In his mid-20s, Shane Hoover started planning for his death.
Hoover was diagnosed with valley fever, which is caused by inhaling fungal spores that grow in the soil, in 2010. He took medications for a while that kept it at bay. But he says he could not afford to keep paying for the drugs and, when he stopped, the disease intensified.
"He'd say, 'I feel my body shutting down. I feel like it's just a war inside of me that I can't win,'" his mother, Kathleen Birks, said. "Our conversations became, 'What do you want me to do with you when you die?'"
For decades, valley fever patients and their families have fought what felt like an unwinnable war, and many have lost. The disease, also known as coccidioidomycosis, does not get enough attention or funding to create better awareness, diagnosis, treatments and a vaccine to prevent it.
But next week, the disease and the California valley hit hardest by it will receive unprecedented attention in a two-day valley fever symposium led by U.S. Rep. Kevin McCarthy, R-Bakersfield. Rarely do the leaders of the U.S. Centers for Disease Control and Prevention (CDC) and the National Institutes of Health (NIH) -- two of the most powerful health institutions in the world -- join the stage. Both will speak and listen to the community, raising hopes that the growing momentum around the disease will finally shake loose the private and public money to make progress fighting valley fever.
"To my knowledge, it's the first time that we've had all of these big names together and I think the timing is right," said state Sen. Jean Fuller, R-Bakersfield, who will moderate a panel on California public health policy.
The event was prompted by the Just One Breath series about the disease published by The Californian and other outlets that make up a consortium known as the Reporting on Health Collaborative.
"It's a rare opportunity to have some of the most important minds and decision makers in the world of public health (together) focused on one disease," said Dr. Benjamin Park, who leads the epidemiology team in the CDC's Mycotic Diseases Branch.
GATHERING BIG NAMES IN PUBLIC HEALTH
The symposium is open to the public and begins Monday afternoon with the reception for survivors at the Kern County Public Health Services Department. The reception will be followed by a forum with McCarthy, Frieden and Collins.
"It's very important that the survivors come out and show that we're fighting," said Jessica Einstein, director of communications for the Valley Fever Americas Foundation.
The symposium will continue Tuesday with physicians, public health officials and politicians sharing what they know about valley fever at Cal State Bakersfield.
Dr. Paul Krogstad, a professor of pediatrics and pharmacology at the David Geffen School of Medicine at UCLA, will speak about the symptoms and best treatments for valley fever in children. Children are incredibly vulnerable to developing serious cases of the disease, Krogstad said.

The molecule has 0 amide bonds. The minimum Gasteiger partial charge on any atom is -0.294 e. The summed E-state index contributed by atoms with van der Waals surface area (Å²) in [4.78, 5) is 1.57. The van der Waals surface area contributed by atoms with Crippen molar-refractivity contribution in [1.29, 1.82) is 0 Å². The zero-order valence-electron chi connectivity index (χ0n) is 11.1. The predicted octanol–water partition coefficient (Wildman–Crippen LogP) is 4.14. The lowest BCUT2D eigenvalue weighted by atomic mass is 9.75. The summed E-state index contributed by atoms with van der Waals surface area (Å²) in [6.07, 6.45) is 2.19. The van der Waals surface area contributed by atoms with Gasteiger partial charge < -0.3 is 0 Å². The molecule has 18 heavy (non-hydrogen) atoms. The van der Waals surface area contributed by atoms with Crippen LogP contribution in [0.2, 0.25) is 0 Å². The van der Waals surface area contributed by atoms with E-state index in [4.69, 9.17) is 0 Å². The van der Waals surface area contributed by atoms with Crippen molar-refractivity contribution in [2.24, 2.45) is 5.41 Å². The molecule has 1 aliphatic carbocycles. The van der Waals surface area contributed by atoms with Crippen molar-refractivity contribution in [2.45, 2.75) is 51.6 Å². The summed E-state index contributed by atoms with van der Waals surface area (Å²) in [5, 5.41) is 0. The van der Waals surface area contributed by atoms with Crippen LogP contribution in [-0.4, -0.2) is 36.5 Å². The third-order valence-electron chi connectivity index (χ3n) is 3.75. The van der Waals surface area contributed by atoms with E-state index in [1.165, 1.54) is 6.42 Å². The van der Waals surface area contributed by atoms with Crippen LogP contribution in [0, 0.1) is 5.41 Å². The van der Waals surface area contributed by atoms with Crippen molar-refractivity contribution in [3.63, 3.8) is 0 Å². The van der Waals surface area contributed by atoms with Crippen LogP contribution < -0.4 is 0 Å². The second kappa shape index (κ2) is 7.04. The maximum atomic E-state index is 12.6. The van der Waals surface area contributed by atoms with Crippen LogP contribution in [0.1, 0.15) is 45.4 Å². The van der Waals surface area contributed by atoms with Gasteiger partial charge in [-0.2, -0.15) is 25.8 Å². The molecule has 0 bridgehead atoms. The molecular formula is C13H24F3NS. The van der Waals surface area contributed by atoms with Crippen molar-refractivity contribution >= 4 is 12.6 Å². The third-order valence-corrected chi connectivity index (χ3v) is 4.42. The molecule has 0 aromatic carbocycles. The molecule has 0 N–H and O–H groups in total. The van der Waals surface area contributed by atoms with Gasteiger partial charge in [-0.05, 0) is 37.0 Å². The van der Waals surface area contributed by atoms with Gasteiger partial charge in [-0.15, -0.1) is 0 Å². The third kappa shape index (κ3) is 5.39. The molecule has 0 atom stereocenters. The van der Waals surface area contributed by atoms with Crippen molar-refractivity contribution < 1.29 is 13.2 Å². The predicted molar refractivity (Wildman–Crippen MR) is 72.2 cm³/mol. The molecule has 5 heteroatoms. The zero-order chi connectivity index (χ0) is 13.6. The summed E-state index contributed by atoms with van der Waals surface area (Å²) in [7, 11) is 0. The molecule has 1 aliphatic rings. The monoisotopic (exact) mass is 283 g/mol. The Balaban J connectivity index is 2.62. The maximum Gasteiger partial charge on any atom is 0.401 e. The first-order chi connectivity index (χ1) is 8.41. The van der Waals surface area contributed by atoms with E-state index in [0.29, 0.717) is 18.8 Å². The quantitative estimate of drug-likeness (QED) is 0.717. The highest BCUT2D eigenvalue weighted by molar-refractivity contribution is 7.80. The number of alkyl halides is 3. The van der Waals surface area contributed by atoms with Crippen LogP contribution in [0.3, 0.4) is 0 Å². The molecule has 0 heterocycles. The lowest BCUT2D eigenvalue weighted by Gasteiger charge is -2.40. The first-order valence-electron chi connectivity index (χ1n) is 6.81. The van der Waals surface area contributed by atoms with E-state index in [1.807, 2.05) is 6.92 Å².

"Prevention and cure for those already affected are goals that we should set for ourselves," Krogstad said. "If you have meningitis (caused by valley fever), you will likely be on lifelong medication."
The symposium arrives as valley fever is riding a swell of political attention and media coverage. McCarthy has started a congressional valley fever task force and urged the U.S. Food and Drug Administration to waive a fee in order to make a skin test for the disease available.
Dr. Michael MacLean, Kings County health officer, said the year-long "Just One Breath" reporting project did "a remarkable amount" to draw attention to valley fever. The series chronicled the rise in valley fever cases, the toll the disease takes on people, and the lack of attention to the deadly illness.
"(The symposium is) more than rare; I think it's unprecedented," MacLean said. "I'm not sure this would have happened without the awareness (the series) raised."
The presenters said meaningful cooperation among researchers, policymakers, physicians and communities is needed to take on valley fever long-term. They talked about the way similar coalitions rallied to advance the science behind diabetes, HIV/AIDS and other conditions.
"It's one disease and it should be a collaboration of anybody who wants to help solve it. This forum in Bakersfield is an opportunity to forge that collaboration," said Dr. John Galgiani, director of the Valley Fever Center for Excellence and a professor at the University of Arizona.
Kirt Emery, Kern County epidemiologist, has seen interest in valley fever spike when cases peaked in first the early 90s and again in recent years. This time, he hopes the disease will not fade from the limelight until the next epidemic.
"What I'm hoping is that we can sustain the excitement, the activity, and really do something that matters," he said.
KEEPING UP THE FIGHT
For Hoover, the symposium is a chance to encourage other valley fever survivors who feel like giving up.
Hoover joked with his mother last Wednesday afternoon following one of three intravenous treatments of antifungal medication that he undergoes every week. Now his mother is helping him pay for his medications.
"I'm better at it than I thought I was gonna be," he laughed.
But the medical bills continue to pile up. Hoover lives in a trailer in the front of his mother's home. She and her husband have shelved remodeling plans to cover the costs.
"He's still deathly ill. The doctors still tell us that the battle isn't even over yet," Birks said "They don't even know if it will end."
Birks hopes that by going to the survivors reception with Hoover, she can push the cause forward, closer to a vaccine that could protect her 16 grandchildren.
"Even if you've lost someone to valley fever, you need to (attend the reception)," Birks said. "You need to stand up for what's ours and what's ours are these children and our children's children. This is life and death."